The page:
Marshmallow Fluff and the Birth of Impressionsim

American Dessert



3 egg whites
½ teaspoon cream of tartar
⅔ cup light corn syrup
¾ cup sugar
⅓ cup water
1 teaspoon vanilla extract


electric beater (with whisk attachment if you have it)
candy thermometer

* = Like a pot, but with a handle. Like a frying pan, but with higher, vertical sides. Having a saucepan is important to this recipe.

Makes 3 cups. Takes 40 minutes.


Add egg whites and cream of tartar to mixing bowl. Whip with electric beater until soft peaks form. Add corn syrup, sugar, and water to sauce pan. Stir until well blended. Don’t do anymore stirring. Heat syrup using medium-high until temperature on candy thermometer reaches 240 degrees. (About 10 minutes.) Remove from heat.

Set electric beater to medium. While beating, slowly pour sugary corn-syrup mixture into bowl with whipped egg whites.(Make sure that this mixture doesn’t get on the electric beater.) Beat sugar/corn syrup/egg mixture at high speed for 9 minutes or until becomes, fluffy, and shiny. Add vanilla extract and beat or medium setting for 1 minute. The marshmallow fluff will keep in the fridge for about 2 weeks, if placed in a Mason jar, or any other tightly sealed jar.

Marshmallow fluff is an essential ingredient in fluffernutter sandwiches. See recipe below.


1) There would never have been the art movement but for the invention of marshmallow fluff.

2) For on July 14, 1854 young and hungry Claude Monet found himself lying on his back in a nearby field. He spied some wonderfully formed clouds. “Each cloud looks like 3 egg whites. ½ teaspoon cream of tartar, ⅔ cup light corn syrup. ¾ cup sugar. ⅓ cup water, and 1 teaspoon vanilla extract.”

3) Actually, all French clouds look like that.

4) This discovery began the French people’s obsession with food. I mean clouds were everywhere in France. Even to this day.

5) Anyway, little Claudie went home to cook up a tremendous batch of white stuff.

6) Being French he called his white stuff, “truc blanc.”

7) If he had been Arabic, he would have named it, “e had been Arabic, he would have named it, “


8) Just try saying that twenty times fast.

9) But Claudie wasn’t Arabic. He was French. And so history continued on the time line that we have come to know and love.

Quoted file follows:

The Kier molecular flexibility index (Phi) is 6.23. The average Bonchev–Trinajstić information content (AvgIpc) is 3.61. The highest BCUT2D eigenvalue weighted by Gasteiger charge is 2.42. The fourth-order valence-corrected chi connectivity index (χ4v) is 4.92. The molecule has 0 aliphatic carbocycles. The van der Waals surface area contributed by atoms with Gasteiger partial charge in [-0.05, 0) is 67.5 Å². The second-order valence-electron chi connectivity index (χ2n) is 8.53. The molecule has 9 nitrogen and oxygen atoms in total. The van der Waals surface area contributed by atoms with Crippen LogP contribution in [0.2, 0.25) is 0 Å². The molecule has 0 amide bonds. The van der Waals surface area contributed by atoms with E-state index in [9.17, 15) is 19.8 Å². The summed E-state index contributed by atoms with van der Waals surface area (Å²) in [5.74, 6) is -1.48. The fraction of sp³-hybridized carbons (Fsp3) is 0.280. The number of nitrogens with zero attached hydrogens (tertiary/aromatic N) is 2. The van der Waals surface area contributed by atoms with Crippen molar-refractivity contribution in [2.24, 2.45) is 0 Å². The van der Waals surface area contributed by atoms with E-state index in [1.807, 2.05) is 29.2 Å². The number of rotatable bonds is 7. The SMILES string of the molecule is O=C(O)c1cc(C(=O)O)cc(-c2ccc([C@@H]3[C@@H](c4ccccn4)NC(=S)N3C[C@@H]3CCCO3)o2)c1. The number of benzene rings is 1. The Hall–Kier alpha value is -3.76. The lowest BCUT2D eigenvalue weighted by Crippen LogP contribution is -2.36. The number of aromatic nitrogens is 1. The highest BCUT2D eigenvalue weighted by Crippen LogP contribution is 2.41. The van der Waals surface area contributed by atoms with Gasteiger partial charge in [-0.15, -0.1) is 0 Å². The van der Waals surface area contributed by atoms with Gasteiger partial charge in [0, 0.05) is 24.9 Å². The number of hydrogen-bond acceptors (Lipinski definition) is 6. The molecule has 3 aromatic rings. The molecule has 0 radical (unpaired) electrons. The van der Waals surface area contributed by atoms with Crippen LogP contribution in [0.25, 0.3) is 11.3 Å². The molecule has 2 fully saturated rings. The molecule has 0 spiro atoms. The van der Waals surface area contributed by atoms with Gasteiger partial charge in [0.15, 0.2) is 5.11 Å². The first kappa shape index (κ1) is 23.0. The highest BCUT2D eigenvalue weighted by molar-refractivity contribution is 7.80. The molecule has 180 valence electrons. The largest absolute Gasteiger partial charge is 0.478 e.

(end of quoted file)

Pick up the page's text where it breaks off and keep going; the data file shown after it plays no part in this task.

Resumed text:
10) “Mama,” piped up Claudie, “I’m going to make us some truc blanc for lunch. Is that okay?” “Mais oui,” said Mama for she like all French mothers encouraged culinary expression in her young ones. “Just don’t make a mess.”

11) But Claudie did make a huge mess. Sticky white blobs adorned nearly every kitchen surface including ominously enough, the overhead fan.

12) Mama Monet was not best pleased for she yelled, “Couchon, tu as fabrique un véritable gâchis gigantesque pour les âges.” And with that reproach she bundled up her newly-retired chef outdoors with all his ingredients.

13) “Make something less awful with that stuff,” she said. And with that maternal encouragement Claudie began to fingerpaint clouds.

14) On a white easel.

15) People laughed at his oeuvre d’art. “One cannot see the clouds.”

16) “This is my impression of clouds.” He kept saying that until people took to calling his art form “impressionism.”

17) “But one must have color to be considered art,” the keepers of French art would thunder.

18) “Baise cette connerie,” cried out a now older Claude. “I will add color to my paintings.” To his amazement, his artistic efforts suddenly became all the rage. So, this is how French impressionism came to be.

– Paul De Lancey, The Comic Chef

frontcoverscanCheck out my latest novel, the hilarious apocalyptic thriller, Do Lutheran Hunks Eat Mushrooms? It’s published by HumorOutcasts and is available in paperback or Kindle on


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